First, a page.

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Author (up) Dale, O.; Borchgrevink, P.C.; Fredheim, O.M.S.; Mahic, M.; Romundstad, P.; Skurtveit, S. url  doi
  Title Prevalence of use of non-prescription analgesics in the Norwegian HUNT3 population: Impact of gender, age, exercise and prescription of opioids Type Journal Article
  Year 2015 Publication BMC Public Health Abbreviated Journal BMC Public Health  
  Volume 15 Issue 1 Pages 461  
  Keywords HUNT3  
  Abstract BACKGROUND: There are concerns about potential increasing use of over-the-counter (OTC) analgesics. The aims of this study were to examine 1) the prevalence of self-reported use of OTC analgesics; 2) the prevalence of combining prescription analgesics drugs with OTC analgesics and 3) whether lifestyle factors such as physical activity were associated with prevalence of daily OTC analgesic use. METHODS: Questionnaire data from the Nord-Trondelag health study (HUNT3, 2006-08), which includes data from 40,000 adult respondents. The questionnaire included questions on use of OTC analgesics, socioeconomic conditions, health related behaviour, symptoms and diseases. Data were linked to individual data from the Norwegian Prescription Database. A logistic regression was used to investigate the association between different factors and daily use of paracetamol and/or non-steroid anti-inflammatory drugs (NSAIDs) in patients with and without chronic pain. RESULTS: The prevalence of using OTC analgesics at least once per week in the last month was 47%. Prevalence of paracetamol use was almost 40%, compared to 19% and 8% for NSAIDs and acetylsalicylic acid (ASA), respectively. While the use of NSAIDs decreased and the use of ASA increased with age, paracetamol consumption was unaffected by age. Overall more women used OTC analgesics. About 3-5% of subjects using OTC analgesics appeared to combine these with the same analgesic on prescription. Among subjects reporting chronic pain the prevalence of OTC analgesic use was almost twice as high as among subjects without chronic pain. Subjects with little physical activity had 1.5-4 times greater risk of daily use of OTC compared to physically active subjects. CONCLUSIONS: Use of OTC analgesics is prevalent, related to chronic pain, female gender and physical inactivity.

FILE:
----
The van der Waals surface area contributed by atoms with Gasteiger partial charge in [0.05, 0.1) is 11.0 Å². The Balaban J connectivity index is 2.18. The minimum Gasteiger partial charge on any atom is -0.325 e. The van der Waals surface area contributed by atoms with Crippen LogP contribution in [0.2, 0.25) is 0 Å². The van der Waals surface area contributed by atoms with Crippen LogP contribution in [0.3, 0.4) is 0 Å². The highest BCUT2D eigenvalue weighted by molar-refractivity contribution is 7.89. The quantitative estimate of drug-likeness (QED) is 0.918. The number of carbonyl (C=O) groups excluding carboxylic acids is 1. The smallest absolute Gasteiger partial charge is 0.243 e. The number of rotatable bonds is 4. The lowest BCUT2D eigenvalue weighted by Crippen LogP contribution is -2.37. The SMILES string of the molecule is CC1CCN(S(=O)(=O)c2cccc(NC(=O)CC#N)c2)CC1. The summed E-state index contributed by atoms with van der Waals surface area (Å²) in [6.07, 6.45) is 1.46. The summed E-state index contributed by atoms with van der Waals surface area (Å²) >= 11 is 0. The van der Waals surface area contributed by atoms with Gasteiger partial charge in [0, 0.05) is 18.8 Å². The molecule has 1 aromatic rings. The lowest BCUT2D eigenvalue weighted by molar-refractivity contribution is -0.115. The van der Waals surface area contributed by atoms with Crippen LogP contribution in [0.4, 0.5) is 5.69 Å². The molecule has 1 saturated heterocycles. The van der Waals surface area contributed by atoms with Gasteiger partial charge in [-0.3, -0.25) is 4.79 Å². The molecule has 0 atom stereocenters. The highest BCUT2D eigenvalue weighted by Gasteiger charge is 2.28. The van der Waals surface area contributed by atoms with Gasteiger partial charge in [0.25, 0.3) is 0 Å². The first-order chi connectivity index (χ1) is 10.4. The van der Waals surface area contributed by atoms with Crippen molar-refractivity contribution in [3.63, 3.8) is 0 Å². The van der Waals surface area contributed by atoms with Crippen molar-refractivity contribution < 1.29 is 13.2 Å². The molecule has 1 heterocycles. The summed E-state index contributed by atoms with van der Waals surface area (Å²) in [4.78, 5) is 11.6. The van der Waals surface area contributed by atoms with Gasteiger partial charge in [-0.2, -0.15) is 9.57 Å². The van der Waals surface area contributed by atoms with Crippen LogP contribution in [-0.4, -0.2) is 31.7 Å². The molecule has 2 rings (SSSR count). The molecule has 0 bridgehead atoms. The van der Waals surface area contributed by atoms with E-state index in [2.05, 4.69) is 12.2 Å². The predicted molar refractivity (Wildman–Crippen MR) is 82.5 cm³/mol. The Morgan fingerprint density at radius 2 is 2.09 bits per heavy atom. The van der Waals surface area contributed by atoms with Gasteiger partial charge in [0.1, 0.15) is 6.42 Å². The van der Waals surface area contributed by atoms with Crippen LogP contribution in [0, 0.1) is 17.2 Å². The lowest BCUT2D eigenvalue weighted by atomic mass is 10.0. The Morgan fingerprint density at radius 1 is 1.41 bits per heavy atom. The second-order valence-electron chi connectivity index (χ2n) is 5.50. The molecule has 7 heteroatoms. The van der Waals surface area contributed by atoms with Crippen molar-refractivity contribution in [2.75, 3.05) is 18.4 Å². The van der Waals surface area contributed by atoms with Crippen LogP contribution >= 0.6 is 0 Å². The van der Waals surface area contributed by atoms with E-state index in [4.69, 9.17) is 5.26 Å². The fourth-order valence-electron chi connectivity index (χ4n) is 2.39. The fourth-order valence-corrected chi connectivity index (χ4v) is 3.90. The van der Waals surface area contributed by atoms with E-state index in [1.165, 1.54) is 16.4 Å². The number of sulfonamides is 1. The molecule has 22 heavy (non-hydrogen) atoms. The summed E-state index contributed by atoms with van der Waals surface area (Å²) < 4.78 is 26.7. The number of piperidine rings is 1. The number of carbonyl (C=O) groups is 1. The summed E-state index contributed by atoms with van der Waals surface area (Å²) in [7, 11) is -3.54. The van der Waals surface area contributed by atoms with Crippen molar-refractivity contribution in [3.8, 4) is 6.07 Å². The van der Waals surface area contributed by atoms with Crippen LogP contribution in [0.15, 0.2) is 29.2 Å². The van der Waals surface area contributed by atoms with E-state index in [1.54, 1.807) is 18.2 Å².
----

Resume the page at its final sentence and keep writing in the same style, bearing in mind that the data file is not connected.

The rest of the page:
Address Norwegian Centre of Addiction Research, University of Oslo, Oslo, Norway. svetlana.skurtveit@medisin.uio.no  
  Corporate Author Thesis  
  Publisher Place of Publication Editor  
  Language English Summary Language Original Title  
  Series Editor Series Title Abbreviated Series Title  
  Series Volume Series Issue Edition  
  ISSN 1471-2458 ISBN Medium  
  Area Expedition Conference  
  Notes PMID:25934132; PMC4428499 Approved no  
  Call Number HUNT @ maria.stuifbergen @ Serial 1696  
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